When We Lie about Praying for Others: Seven Thoughts

It happened on this blog. It was unexpected and revealing at the same time. Someone made a comment that, above all, he needed people praying for him. So I wrote in response, "I'm praying for you. I really mean it." Then I paused. Why did I write "I really mean it"? Wasn't my promise of prayer sufficient? Why did I have to add a child-like "cross my heart" promise? Unfortunately, I knew the answers to the questions even as I asked myself. I have sometimes lied when I promised someone I would pray for them. Please don't judge me too harshly, though the breaking of the promise of prayer probably deserves such condemnation. It is not my intention to lie. It is not my intention to fail to pray for that person. I simply forget after I tell them. Again, that statement is an indictment in itself. This confessional may seem totally strange to you. It is likely that you have not messed up in this area like I have. How does it happen? It's not an excuse, but the situation usually works in this manner. Someone approaches me and asks for prayer. It might be right after I've spoken somewhere. So I tell them I will most certainly pray for them. But I don't. I forget about their heartfelt request as soon as I start talking to the next person. On other occasions I will see someone I know. I pass them in a hallway or speak to them on the phone. I know that they are in a particular situation that needs intercessory prayer, so I make a promise: "I'll be praying for you brother (or sister)." And, then again, I forget. I lie. I lie about something as sacred and holy as prayer. As you can likely tell, I am convicted of this sin. I have asked God to forgive me and I have begun to make certain I don't lie about intercessory prayer again. Here are seven steps I am taking:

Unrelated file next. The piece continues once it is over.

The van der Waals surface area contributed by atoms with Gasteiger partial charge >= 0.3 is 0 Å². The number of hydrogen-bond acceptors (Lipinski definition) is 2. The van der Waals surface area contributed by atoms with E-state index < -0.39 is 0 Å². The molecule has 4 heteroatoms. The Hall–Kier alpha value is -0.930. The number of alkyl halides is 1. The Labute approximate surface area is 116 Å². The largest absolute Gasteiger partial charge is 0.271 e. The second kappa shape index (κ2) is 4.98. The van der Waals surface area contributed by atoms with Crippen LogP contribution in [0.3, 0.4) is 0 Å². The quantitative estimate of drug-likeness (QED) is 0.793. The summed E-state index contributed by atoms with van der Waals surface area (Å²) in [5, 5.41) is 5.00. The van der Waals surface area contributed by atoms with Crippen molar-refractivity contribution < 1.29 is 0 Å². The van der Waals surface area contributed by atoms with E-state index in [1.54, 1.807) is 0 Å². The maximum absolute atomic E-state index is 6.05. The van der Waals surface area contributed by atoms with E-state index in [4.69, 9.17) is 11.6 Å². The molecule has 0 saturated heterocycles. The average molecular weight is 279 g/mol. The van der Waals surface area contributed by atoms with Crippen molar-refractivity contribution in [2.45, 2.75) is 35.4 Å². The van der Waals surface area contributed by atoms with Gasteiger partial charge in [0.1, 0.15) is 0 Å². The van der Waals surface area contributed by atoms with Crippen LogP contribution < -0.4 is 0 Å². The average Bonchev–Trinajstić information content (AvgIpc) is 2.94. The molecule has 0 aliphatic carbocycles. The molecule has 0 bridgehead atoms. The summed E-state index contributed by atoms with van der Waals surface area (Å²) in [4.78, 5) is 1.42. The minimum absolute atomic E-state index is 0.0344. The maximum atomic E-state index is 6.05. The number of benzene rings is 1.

1. When someone requests my prayer, I will try to pray for him or her at that very moment. Perhaps their hearing of my prayer right after they ask will be an encouragement to them.
2. I have begun praying that God will remind me about prayer requests. Sometimes I am too busy for my own good. God is never too busy for me.
3. I will be honest with those who request prayer. I will not promise more than I will actually do.
4. I will be more diligent in my own prayer time. I am convinced that one of the reasons I forget to pray for others is my lack of diligence in a focused daily quiet time.
5. I will sometimes write down prayer requests. I use my iPhone for so many things. Why not record prayer requests? I have a reminder app, a notes app, and a voice memo app. And I finally decided to download a prayer notebook app. I have no excuse not to make note of requests.
6. I will avoid being a Pharisee. Sometimes I really feel like I made promises of prayer because I wanted to be liked by the person making the request. That is sinful and Pharisaic. My prayers are not to please men and women, but to be obedient to God.
7. Sometimes I will ask the person requesting prayer to send me an email. Recently I received a prayer request as I was leaving the room to catch a plane after a speaking engagement. In my hurry I feared that I would yet again forget. I let him know I was on my way out and asked him to email me. I apologized for my rush and thanked him for doing so.

I understand that this post may have little meaning to many of you. It's very personal for me because of my own failures. I decided to write it for three reasons. First, I want to be bold enough to ask readers to pray for my own prayer life. Second, I sense a greater accountability by writing this blog. I can always anticipate a reader may ask how I'm doing in this struggle. Third, there may be a few of you who struggle like I do. Perhaps my words helped a bit. Thanks for listening. Thanks for praying.

Dr. Thom Rainer is president and CEO of LifeWay Christian Resources of the Southern Baptist Convention.

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